Madras High Court
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New Delhi: Justice V.K. Tahilramani, who is likely to put in her papers over the Supreme Court collegium’s decision to transfer her from the Madras High Court to the one at Meghalaya, had recently found herself in conflict with senior judges over judgeship for two lawyers, ThePrint has learnt.

According to a source, the senior judges in question wanted two lawyers practising at the Madras High Court elevated as judges in its bench. However, Tahilramani, who heads the high court collegium, opposed the demand because the candidates hadn’t attained the requisite age, the source said.

The memorandum of procedure, which dictates the process to be followed for appointment of judges, lays down that a lawyer looking for elevation as judge should be at least 45 years old.

According to the source, Tahilramani was under “extreme pressure” to rescind her objection, and her refusal to do so cost the judge her posting as the chief justice of India’s third-largest high court where she also served as acting chief justice on three occasions between 2015 and 2018. While the Madras High Court dates back to the 1800s and has a sanctioned strength of 75 judges, the Meghalaya High Court was set up in 2013 and has a sanctioned strength of three.

Justice AK Mittal’s bittersweet collegium experience

As the CJI Ranjan Gogoi-led collegium recommended Tahilramani’s transfer last month, it also called for Meghalaya High Court Chief Justice A.K. Mittal’s appointment in her stead at the Madras High Court. In effect, the two judges were to switch places, even though Mittal is much junior to Tahilramani.

However, in 2018, Gogoi, who was then a senior member of the collegium led by his predecessor Dipak Misra, had strongly objected to Mittal’s elevation as chief justice of the Himachal Pradesh High Court, giving detailed reasons for the same in a note to the collegium.

The post was subsequently given to Justice Surya Kant, who was junior to Mittal. Justice Kant is now a judge in the Supreme Court.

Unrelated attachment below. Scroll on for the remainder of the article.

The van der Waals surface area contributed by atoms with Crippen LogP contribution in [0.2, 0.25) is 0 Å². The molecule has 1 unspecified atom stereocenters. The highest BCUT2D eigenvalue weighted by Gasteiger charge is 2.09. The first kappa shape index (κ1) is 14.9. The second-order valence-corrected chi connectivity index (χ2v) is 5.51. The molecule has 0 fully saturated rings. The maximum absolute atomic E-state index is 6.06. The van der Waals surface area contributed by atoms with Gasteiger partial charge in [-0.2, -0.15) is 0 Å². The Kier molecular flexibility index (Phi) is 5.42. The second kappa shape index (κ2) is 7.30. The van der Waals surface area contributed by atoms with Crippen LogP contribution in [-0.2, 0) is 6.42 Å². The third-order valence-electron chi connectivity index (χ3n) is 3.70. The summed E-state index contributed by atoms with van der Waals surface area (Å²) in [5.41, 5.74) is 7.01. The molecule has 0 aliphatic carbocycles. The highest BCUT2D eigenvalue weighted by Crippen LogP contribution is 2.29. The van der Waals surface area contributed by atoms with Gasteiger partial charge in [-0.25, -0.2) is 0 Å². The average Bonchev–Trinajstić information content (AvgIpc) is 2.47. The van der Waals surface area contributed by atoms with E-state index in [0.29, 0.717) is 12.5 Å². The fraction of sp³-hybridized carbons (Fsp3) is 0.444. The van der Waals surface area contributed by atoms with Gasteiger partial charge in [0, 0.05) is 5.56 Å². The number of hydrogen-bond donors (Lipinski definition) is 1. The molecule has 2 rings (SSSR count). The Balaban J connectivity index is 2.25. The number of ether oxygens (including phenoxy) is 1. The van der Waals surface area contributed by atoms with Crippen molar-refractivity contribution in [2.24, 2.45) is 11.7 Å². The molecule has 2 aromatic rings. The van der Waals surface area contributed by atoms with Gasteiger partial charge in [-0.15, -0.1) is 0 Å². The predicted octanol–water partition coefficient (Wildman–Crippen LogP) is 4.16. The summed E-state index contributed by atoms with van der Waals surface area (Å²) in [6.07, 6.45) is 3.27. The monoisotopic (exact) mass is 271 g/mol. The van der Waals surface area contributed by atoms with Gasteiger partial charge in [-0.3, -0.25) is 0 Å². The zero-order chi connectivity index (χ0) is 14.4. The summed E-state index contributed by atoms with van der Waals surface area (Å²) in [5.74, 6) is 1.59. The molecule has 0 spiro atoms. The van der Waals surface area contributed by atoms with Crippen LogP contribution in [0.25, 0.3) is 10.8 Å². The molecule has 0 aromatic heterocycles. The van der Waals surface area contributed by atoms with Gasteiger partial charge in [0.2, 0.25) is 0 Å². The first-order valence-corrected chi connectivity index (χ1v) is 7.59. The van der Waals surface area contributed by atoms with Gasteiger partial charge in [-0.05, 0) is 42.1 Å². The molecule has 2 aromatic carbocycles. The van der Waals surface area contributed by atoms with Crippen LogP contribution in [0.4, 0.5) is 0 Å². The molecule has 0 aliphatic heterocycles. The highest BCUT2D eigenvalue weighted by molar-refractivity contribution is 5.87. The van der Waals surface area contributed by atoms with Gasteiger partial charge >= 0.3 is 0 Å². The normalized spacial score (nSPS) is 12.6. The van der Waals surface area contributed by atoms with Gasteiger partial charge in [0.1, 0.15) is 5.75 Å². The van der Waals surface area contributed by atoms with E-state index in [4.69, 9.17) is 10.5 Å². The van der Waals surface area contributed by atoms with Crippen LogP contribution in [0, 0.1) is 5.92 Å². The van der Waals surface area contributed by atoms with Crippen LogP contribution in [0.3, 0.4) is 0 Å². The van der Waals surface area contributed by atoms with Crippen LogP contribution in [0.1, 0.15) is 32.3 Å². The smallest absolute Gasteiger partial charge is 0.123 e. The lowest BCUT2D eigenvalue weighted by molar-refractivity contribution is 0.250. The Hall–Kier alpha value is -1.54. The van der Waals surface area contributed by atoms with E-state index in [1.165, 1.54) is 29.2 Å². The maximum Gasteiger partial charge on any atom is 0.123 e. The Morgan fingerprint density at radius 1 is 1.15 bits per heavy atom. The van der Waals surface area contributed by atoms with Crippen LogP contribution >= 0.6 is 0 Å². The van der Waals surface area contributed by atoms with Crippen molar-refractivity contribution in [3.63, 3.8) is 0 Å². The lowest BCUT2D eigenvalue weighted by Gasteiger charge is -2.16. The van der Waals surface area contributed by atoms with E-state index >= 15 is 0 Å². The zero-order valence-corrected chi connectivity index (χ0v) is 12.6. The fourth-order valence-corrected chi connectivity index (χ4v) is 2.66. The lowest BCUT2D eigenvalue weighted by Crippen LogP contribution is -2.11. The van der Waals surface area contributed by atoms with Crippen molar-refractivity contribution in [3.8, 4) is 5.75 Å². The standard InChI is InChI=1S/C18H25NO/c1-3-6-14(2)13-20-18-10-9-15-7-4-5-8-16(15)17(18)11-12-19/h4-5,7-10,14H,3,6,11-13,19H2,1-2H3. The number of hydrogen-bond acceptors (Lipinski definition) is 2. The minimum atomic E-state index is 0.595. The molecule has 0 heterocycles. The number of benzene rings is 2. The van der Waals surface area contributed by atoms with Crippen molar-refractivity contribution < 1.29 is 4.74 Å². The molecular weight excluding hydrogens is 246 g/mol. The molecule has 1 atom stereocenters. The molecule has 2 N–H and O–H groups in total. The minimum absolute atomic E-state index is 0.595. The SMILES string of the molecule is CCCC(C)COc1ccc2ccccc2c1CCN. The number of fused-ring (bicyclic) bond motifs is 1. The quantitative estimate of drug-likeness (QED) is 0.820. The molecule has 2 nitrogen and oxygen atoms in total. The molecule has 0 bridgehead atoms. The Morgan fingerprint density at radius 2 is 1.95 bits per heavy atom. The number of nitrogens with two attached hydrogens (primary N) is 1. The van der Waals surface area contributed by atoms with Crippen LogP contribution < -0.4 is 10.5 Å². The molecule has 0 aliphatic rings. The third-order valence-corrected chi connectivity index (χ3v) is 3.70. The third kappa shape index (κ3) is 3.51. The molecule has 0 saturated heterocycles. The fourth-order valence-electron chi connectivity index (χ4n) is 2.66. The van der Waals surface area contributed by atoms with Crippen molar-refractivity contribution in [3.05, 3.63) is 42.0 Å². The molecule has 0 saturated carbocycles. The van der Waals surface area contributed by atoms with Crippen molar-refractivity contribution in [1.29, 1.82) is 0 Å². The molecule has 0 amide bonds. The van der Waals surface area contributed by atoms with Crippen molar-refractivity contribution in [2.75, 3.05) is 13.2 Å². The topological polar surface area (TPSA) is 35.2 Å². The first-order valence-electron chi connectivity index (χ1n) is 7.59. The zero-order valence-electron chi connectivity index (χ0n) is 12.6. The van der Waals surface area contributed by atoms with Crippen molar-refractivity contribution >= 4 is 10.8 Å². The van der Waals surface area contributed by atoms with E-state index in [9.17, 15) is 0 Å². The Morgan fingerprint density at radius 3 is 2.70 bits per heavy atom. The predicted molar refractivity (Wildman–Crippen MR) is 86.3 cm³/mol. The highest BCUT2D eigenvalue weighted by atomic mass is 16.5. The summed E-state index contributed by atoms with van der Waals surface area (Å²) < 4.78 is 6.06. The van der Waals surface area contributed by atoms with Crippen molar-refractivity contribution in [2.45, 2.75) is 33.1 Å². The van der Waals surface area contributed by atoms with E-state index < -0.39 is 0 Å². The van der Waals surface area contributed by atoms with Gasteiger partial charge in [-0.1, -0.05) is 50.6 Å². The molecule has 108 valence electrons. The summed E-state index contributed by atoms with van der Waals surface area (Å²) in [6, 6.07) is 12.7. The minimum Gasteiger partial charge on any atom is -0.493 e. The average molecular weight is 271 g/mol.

In 2017, Justice Mittal was recommended for appointment as the Chief Justice of the Delhi High Court by the Supreme Court collegium, then headed by former Chief Justice of India J.S. Khehar. However, inexplicably, Khehar did not forward the collegium’s recommendation to the Centre.

When the govt wanted Tahilramani in the SC

Justice Tahilramani’s name was cited by the government as a judge deserving of a slot on the Supreme Court bench last year, when the collegium and the Modi government found themselves on the warpath over the elevation of the then Uttarakhand High Court Chief Justice K.M. Joseph to the top court.

The collegium had recommended Joseph’s elevation in a resolution dated 10 January 2018. But the Centre sat over the collegium’s recommendation for over six months, and it took a reiteration by the collegium in June for the government to finally clear Joseph’s elevation.

The memorandum of procedure allows the Centre to disapprove of collegium recommendations, but not if they have been reiterated by the judicial body.

During the period it sat on the collegium’s recommendation, the government had cited V.K. Tahilramani’s ranking in all-India seniority to state that judges like her deserve to be elevated before Justice Joseph.

Going by the current rankings, Justice Tahilramani is the most senior high court judge, while Mittal figures at rank 42.

Tahilramani had asked the Supreme Court collegium to review her transfer but the CJI-led body refused to do it. While reiterating the transfer, the Gogoi-led collegium said her transfer to the Meghalaya High Court was in the interest of “better administration of justice”.

ThePrint tried to reach the judge, but she did not respond.


Also read: Madras HC top judge Tahilramani to resign today, confirms decision to colleagues at dinner


 

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14 Comments Share Your Views

14 COMMENTS